Note: Some of these scenarios are real, some are fictitious. I’ll leave it up to you to decide which I’ve seen happen to others, which I’ve experienced directly, and which I’ve simply made up.

He is a new beginner who has to work hard to overcome the weight of his own body. His opponent is shorter but lighter, faster, and three belt ranks higher. He moves as best he can, never quitting even while his lithe opponent darts in and out, running circles around him. NOT FAIR!

He learns to anticipate his opponent’s next move and lands a solid punch.

Two tournament divisions are too small, so they are combined. Ladies with only three or four years of training are competing against women with a decade or more of training. One of these more advanced ladies has won medals in international competitions. NOT FAIR!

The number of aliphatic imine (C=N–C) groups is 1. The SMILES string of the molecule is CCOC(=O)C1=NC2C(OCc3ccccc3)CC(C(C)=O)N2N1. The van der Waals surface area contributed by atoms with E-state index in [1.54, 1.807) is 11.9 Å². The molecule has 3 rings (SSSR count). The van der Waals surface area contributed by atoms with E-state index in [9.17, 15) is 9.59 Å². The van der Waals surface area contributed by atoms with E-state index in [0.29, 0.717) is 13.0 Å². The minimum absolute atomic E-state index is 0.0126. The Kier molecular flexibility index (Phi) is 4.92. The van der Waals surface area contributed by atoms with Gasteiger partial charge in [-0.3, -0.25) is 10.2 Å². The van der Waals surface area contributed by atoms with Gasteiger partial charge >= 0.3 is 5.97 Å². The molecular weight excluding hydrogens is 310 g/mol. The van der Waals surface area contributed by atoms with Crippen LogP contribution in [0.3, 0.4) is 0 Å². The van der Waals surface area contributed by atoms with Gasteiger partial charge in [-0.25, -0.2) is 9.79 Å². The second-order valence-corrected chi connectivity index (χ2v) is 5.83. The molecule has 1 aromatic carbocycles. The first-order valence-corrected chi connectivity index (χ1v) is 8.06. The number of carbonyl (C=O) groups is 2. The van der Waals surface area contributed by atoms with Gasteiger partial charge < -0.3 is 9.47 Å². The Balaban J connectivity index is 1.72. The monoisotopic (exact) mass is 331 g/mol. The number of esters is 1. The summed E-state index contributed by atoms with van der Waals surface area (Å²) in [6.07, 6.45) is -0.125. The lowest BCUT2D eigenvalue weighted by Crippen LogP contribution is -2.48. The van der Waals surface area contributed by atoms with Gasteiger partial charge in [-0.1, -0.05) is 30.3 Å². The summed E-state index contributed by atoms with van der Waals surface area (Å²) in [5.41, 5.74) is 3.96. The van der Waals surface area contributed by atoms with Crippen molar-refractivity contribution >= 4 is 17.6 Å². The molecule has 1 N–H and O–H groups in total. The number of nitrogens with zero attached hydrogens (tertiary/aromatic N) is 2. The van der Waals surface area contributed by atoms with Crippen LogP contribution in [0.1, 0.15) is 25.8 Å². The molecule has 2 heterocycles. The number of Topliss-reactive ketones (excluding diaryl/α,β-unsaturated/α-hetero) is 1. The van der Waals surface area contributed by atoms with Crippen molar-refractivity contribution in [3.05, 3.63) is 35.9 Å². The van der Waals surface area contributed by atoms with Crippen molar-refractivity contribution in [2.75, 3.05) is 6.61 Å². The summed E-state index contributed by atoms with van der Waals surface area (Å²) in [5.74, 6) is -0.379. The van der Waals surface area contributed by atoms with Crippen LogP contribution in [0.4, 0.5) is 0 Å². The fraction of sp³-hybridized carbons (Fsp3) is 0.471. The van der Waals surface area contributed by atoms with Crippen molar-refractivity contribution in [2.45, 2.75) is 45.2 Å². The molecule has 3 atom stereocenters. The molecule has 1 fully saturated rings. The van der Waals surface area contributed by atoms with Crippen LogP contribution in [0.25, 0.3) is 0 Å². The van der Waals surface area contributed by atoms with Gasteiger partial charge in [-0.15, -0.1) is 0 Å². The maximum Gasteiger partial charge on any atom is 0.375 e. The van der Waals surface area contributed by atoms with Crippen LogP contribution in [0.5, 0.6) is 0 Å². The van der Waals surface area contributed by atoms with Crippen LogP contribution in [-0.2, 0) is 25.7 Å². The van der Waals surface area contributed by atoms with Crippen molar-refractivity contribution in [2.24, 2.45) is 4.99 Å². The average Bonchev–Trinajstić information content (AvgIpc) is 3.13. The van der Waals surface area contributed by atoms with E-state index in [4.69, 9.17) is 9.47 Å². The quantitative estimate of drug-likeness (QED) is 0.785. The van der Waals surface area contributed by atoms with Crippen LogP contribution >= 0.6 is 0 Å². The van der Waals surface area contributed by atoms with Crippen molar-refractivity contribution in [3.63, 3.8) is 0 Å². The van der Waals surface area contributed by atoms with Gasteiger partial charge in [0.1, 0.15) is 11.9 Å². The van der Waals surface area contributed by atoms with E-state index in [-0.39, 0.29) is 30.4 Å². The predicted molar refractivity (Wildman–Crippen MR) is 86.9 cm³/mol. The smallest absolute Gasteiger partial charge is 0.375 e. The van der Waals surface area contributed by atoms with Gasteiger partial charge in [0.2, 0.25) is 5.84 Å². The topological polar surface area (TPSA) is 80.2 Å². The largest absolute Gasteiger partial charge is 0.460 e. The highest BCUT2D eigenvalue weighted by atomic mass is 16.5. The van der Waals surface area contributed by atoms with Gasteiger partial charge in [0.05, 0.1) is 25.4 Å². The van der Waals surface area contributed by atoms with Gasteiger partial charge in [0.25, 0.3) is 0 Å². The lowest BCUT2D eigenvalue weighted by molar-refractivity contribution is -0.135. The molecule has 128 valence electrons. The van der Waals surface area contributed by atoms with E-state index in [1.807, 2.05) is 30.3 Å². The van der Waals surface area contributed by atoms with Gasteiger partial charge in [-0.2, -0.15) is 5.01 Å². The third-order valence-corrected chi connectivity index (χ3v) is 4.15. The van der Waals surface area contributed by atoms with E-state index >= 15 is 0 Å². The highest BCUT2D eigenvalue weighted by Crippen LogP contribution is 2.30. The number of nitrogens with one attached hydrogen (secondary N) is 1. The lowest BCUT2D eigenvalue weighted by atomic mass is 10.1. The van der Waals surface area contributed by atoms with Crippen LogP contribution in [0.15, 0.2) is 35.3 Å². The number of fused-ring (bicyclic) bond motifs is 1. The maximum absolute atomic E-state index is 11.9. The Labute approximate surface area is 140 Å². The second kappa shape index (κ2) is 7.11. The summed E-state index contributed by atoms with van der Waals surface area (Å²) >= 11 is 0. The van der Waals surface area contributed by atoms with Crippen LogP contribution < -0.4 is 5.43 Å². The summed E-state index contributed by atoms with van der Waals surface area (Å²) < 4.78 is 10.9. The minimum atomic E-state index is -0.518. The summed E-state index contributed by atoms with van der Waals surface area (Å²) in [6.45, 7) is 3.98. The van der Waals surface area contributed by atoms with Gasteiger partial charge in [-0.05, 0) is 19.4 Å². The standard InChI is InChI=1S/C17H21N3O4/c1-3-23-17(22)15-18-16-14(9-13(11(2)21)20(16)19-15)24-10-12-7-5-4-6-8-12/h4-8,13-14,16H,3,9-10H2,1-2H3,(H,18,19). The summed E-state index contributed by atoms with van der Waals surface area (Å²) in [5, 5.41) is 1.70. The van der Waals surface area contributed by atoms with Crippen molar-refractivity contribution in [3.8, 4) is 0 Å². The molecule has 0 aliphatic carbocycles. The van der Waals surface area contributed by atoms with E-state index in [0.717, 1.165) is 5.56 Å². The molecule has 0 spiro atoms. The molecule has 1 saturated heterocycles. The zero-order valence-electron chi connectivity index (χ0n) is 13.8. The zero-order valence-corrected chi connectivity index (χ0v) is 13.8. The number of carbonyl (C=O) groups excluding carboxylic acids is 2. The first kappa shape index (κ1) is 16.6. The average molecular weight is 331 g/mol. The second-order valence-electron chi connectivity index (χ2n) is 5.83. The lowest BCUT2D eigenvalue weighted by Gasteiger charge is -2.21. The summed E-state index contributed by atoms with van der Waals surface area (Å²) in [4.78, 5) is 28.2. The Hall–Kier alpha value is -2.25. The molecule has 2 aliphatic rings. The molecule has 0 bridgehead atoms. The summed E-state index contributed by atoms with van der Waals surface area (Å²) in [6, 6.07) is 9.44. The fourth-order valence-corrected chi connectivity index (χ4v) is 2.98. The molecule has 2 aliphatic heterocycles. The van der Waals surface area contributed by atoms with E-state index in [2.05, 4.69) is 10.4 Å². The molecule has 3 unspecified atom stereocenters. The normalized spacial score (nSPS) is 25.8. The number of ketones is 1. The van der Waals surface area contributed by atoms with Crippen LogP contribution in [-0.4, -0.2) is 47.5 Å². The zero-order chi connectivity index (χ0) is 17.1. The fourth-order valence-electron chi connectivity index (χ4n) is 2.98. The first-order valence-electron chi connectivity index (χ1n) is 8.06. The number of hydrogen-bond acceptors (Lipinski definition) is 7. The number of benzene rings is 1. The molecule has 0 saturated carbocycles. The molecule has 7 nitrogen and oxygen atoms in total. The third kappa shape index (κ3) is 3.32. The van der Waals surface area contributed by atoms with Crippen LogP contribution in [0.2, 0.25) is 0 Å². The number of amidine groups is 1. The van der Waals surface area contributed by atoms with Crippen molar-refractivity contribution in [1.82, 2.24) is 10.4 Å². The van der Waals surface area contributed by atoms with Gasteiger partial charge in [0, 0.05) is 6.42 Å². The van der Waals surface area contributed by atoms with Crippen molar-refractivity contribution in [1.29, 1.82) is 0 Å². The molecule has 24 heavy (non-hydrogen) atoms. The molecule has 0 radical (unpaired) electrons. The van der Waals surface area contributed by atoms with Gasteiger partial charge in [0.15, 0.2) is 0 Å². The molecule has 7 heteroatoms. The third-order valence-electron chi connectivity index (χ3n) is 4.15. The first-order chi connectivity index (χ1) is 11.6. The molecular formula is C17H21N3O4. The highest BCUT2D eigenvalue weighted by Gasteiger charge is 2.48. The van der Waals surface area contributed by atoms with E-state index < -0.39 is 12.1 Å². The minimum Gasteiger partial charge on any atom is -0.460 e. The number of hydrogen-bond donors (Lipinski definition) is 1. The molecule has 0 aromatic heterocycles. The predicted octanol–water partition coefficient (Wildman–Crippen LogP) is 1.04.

They learn they are ready for the pressure of their next belt test.

He is three ranks above her, is stronger, faster, and a little taller than she. They are sparring. He grabs and holds her gi sleeve while pummeling her face (but with enough control so that it doesn’t leave a mark). Such an act is against tournament rules. NOT FAIR!

After class he teaches her how to get out of that situation. This could happen in the ring, in class, or even in the street. She learns something useful.

After warm-ups, she is not needed in her role of assistant instructor, nor has she been given an order to work on her own kata while the instructor evaluates the beginner class’ grasp of basic material. She hurried directly from work to class to help teach, and now she’s just standing there. NOT FAIR!